Sen. Bernie Sanders was among critics who objected Wednesday after it was reported that although U.S. taxpayers provided millions in subsidies for the pharmaceutical giant Gilead to develop remdesivir, which could help treat the coronavirus, the government is not expected to have any say in setting the drug's price.
"This is what corporate welfare is all about," declared Sanders, a Vermont Independent. "The taxpayers fund the research, Gilead will make huge profits, and consumers will pay outrageous prices."
This is what corporate welfare is all about: The taxpayers fund the research, Gilead will make huge profits, and consumers will pay outrageous prices.
Drug companies cannot charge any price they want. These prices must be negotiated with the government. https://t.co/xUHyTV0hY2
— Bernie Sanders (@SenSanders) May 27, 2020
Remdesivir was originally a "cast-off" drug, the Washington Post reported, that was only developed with the aid of "tens of millions of dollars of government research support." The role of the government in developing the drug has set the stage for a showdown.
As the Post reported:
Despite the heavy subsidies, federal agencies have not asserted patent rights to Gilead's drug, potentially a blockbuster therapy worth billions of dollars. That means Gilead will have few constraints other than political pressure when it sets a price in coming weeks. Critics are urging the Trump administration to take a more aggressive approach.
"Gilead did not make this drug alone," Public Citizen's access to medicines program director Peter Maybarduk said in a statement. "The public helped make it, and the public has a stake."
US taxpayers have paid *at least* $70 million to develop remdesivir, but are getting no say at all in setting a price.
Gilead did not make this drug alone. The public has a stake and must have a say in setting the price.https://t.co/8tPA4UDtxO
— Public Citizen (@Public_Citizen) May 26, 2020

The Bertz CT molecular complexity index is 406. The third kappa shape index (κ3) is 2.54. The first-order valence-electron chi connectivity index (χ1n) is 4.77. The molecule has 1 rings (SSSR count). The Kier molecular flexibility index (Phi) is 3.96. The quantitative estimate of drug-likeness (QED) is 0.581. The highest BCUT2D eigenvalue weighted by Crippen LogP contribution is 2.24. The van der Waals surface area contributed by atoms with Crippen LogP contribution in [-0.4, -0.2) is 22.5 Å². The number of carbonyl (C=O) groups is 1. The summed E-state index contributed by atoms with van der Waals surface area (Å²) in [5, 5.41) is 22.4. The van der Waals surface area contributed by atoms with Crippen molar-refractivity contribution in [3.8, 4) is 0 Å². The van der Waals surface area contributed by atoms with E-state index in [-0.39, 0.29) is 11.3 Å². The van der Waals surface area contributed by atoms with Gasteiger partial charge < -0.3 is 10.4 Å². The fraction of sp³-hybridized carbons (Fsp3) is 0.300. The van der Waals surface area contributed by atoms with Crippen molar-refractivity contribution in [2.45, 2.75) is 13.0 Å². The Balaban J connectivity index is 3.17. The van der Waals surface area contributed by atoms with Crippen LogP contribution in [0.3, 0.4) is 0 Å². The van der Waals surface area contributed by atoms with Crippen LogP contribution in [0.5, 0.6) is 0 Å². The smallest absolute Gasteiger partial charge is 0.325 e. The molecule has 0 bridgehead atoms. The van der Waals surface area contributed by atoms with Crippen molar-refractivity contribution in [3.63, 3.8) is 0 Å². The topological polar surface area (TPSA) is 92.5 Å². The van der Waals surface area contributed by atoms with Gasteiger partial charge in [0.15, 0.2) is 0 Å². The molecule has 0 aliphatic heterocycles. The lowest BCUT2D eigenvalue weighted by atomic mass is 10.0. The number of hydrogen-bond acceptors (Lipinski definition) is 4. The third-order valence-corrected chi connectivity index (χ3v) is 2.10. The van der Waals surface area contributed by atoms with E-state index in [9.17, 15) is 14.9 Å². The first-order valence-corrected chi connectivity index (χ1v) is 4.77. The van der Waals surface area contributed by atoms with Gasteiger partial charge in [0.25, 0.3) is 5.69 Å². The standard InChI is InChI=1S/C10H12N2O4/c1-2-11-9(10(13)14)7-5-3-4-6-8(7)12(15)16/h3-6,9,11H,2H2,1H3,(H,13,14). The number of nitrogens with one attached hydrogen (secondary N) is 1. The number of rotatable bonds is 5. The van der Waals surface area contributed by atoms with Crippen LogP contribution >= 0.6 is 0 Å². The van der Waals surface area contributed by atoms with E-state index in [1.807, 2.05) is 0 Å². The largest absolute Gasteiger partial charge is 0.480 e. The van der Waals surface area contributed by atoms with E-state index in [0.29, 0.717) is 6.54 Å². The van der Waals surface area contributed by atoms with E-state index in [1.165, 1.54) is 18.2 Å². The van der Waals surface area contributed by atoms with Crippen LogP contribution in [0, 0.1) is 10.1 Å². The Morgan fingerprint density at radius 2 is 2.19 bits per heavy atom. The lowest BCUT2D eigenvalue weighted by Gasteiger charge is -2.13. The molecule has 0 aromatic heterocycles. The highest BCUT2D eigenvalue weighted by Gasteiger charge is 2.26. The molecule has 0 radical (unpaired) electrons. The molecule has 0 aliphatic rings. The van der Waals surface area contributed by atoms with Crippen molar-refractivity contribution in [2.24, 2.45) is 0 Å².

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While acknowledging the role of government funding in helping to develop the drug, Gilead spokesman Ryan McKeel downplayed the importance of the assistance, focusing instead on the company's creation of the drug.
"Gilead researchers invented remdesivir more than a decade ago, identified its broad-spectrum antiviral activity, optimized the formulation of the product and scaled up the manufacturing process," McKeel told the Post. "Although government funding was used to further characterize remdesivir's profile after its initial discovery, this did not result in the creation of the underlying intellectual property invented by Gilead."
While the extent of the drug's applicability to treat Covid-19 is unknown due to ongoing trials, preliminary results were good enough for National Insittute of Health director Dr. Anthony Fauci to declare the medication the "standard of care" in the absence of other treatments.
But reporting Tuesday from The Intercept indicates even the modest results showing the drug helps to cut hospitalization times may be exaggerated.
“Remdesivir doesn’t work at all, as far as I can tell, or has only a minor effect. It is comparable to Tamiflu and maybe not even as good.” https://t.co/b9qTtbBD9j
— The Intercept (@theintercept) May 27, 2020
"Remdesivir doesn't work at all, as far as I can tell, or has only a minor effect," scientist William Haseltine told The Intercept, adding the drug "is comparable to Tamiflu and maybe not even as good."
According to The Intercept:
The excitement about remdesivir is based largely on a study sponsored by the National Institute of Allergy and Infectious Diseases that showed people taking the drug had a faster recovery than those who didn't take it: 11 days on average compared to 15 for those taking a placebo. An article published on May 22 in the New England Journal of Medicine showed mild improvement in hospitalized patients that took remdesivir, though the drug didn’t appear to be of any help to the sickest patients, who needed to receive high-flow oxygen through ventilators or other means. Nor did the drug significantly improve a patient's chance of surviving Covid-19.
However effective the drug, the story of its development and who stands to make money is a tale as old as time, tweeted Modern Healthcare columnist Merrill Goozner.
"The typical backstory during health crises," said Goozner, "taxpayers and patients pay; private firms reap the reward."